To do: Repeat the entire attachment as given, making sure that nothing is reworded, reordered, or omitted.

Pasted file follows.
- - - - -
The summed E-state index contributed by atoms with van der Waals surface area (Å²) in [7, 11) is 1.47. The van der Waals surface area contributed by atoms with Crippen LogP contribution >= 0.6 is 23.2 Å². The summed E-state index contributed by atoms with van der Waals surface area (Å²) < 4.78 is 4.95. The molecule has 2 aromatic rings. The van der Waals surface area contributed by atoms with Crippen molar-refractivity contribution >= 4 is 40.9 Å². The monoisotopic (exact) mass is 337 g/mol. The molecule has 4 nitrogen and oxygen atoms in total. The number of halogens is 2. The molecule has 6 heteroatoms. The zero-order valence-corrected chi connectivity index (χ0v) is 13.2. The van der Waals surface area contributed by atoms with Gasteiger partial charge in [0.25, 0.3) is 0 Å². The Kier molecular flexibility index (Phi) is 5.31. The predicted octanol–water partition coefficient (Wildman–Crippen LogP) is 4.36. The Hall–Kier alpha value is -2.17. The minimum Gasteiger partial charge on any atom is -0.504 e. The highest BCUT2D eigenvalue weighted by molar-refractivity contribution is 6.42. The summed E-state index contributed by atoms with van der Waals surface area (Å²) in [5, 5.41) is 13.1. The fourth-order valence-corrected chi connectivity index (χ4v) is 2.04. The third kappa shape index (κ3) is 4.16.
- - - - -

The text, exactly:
The summed E-state index contributed by atoms with van der Waals surface area (Å²) in [7, 11) is 1.47. The van der Waals surface area contributed by atoms with Crippen LogP contribution >= 0.6 is 23.2 Å². The summed E-state index contributed by atoms with van der Waals surface area (Å²) < 4.78 is 4.95. The molecule has 2 aromatic rings. The van der Waals surface area contributed by atoms with Crippen molar-refractivity contribution >= 4 is 40.9 Å². The monoisotopic (exact) mass is 337 g/mol. The molecule has 4 nitrogen and oxygen atoms in total. The number of halogens is 2. The molecule has 6 heteroatoms. The zero-order valence-corrected chi connectivity index (χ0v) is 13.2. The van der Waals surface area contributed by atoms with Gasteiger partial charge in [0.25, 0.3) is 0 Å². The Kier molecular flexibility index (Phi) is 5.31. The predicted octanol–water partition coefficient (Wildman–Crippen LogP) is 4.36. The Hall–Kier alpha value is -2.17. The minimum Gasteiger partial charge on any atom is -0.504 e. The highest BCUT2D eigenvalue weighted by molar-refractivity contribution is 6.42. The summed E-state index contributed by atoms with van der Waals surface area (Å²) in [5, 5.41) is 13.1. The fourth-order valence-corrected chi connectivity index (χ4v) is 2.04. The third kappa shape index (κ3) is 4.16.